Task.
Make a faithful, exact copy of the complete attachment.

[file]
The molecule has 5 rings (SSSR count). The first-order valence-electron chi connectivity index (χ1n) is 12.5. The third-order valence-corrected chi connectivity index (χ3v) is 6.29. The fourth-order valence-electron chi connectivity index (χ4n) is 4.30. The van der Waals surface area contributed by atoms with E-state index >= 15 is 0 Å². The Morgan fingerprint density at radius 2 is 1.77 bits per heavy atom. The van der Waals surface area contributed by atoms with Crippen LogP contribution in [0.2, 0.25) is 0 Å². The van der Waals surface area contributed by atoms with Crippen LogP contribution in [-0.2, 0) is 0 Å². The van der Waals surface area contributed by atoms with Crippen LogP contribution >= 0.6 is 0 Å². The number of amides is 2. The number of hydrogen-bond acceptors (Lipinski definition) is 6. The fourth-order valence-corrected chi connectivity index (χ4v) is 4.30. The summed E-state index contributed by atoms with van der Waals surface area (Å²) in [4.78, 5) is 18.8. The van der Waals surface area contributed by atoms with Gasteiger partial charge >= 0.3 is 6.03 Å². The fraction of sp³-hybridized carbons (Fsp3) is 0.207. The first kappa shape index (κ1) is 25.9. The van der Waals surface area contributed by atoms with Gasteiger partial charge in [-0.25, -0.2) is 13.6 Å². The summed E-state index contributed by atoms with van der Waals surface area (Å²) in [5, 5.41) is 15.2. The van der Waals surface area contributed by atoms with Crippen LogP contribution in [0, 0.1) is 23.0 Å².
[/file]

The molecule has 5 rings (SSSR count). The first-order valence-electron chi connectivity index (χ1n) is 12.5. The third-order valence-corrected chi connectivity index (χ3v) is 6.29. The fourth-order valence-electron chi connectivity index (χ4n) is 4.30. The van der Waals surface area contributed by atoms with E-state index >= 15 is 0 Å². The Morgan fingerprint density at radius 2 is 1.77 bits per heavy atom. The van der Waals surface area contributed by atoms with Crippen LogP contribution in [0.2, 0.25) is 0 Å². The van der Waals surface area contributed by atoms with Crippen LogP contribution in [-0.2, 0) is 0 Å². The van der Waals surface area contributed by atoms with Crippen LogP contribution >= 0.6 is 0 Å². The number of amides is 2. The number of hydrogen-bond acceptors (Lipinski definition) is 6. The fourth-order valence-corrected chi connectivity index (χ4v) is 4.30. The summed E-state index contributed by atoms with van der Waals surface area (Å²) in [4.78, 5) is 18.8. The van der Waals surface area contributed by atoms with Gasteiger partial charge >= 0.3 is 6.03 Å². The fraction of sp³-hybridized carbons (Fsp3) is 0.207. The first kappa shape index (κ1) is 25.9. The van der Waals surface area contributed by atoms with Gasteiger partial charge in [-0.25, -0.2) is 13.6 Å². The summed E-state index contributed by atoms with van der Waals surface area (Å²) in [5, 5.41) is 15.2. The van der Waals surface area contributed by atoms with Crippen LogP contribution in [0, 0.1) is 23.0 Å².